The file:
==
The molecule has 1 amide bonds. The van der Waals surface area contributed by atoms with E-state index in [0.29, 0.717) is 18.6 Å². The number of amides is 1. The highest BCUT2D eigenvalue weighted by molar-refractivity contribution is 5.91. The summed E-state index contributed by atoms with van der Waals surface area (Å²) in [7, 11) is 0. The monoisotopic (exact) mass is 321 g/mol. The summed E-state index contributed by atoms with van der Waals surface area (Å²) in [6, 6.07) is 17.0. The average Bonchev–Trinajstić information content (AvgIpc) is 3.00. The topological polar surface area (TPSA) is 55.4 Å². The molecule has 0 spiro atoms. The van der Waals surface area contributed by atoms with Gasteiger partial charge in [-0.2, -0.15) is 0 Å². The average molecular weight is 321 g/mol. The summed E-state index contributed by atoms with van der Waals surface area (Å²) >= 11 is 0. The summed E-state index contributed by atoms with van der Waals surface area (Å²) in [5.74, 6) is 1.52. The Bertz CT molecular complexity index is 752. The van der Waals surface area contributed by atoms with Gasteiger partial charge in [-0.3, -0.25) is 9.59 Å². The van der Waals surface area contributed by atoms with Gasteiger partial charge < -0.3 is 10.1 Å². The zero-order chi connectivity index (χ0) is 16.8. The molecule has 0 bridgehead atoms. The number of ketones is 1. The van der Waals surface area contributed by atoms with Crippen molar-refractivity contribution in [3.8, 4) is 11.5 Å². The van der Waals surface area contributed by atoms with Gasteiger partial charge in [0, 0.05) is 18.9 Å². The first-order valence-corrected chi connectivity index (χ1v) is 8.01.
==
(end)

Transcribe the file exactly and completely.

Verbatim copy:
The molecule has 1 amide bonds. The van der Waals surface area contributed by atoms with E-state index in [0.29, 0.717) is 18.6 Å². The number of amides is 1. The highest BCUT2D eigenvalue weighted by molar-refractivity contribution is 5.91. The summed E-state index contributed by atoms with van der Waals surface area (Å²) in [7, 11) is 0. The monoisotopic (exact) mass is 321 g/mol. The summed E-state index contributed by atoms with van der Waals surface area (Å²) in [6, 6.07) is 17.0. The average Bonchev–Trinajstić information content (AvgIpc) is 3.00. The topological polar surface area (TPSA) is 55.4 Å². The molecule has 0 spiro atoms. The van der Waals surface area contributed by atoms with Gasteiger partial charge in [-0.2, -0.15) is 0 Å². The average molecular weight is 321 g/mol. The summed E-state index contributed by atoms with van der Waals surface area (Å²) >= 11 is 0. The summed E-state index contributed by atoms with van der Waals surface area (Å²) in [5.74, 6) is 1.52. The Bertz CT molecular complexity index is 752. The van der Waals surface area contributed by atoms with Gasteiger partial charge in [-0.3, -0.25) is 9.59 Å². The van der Waals surface area contributed by atoms with Gasteiger partial charge < -0.3 is 10.1 Å². The zero-order chi connectivity index (χ0) is 16.8. The molecule has 0 bridgehead atoms. The number of ketones is 1. The van der Waals surface area contributed by atoms with Crippen molar-refractivity contribution in [3.8, 4) is 11.5 Å². The van der Waals surface area contributed by atoms with Gasteiger partial charge in [0, 0.05) is 18.9 Å². The first-order valence-corrected chi connectivity index (χ1v) is 8.01.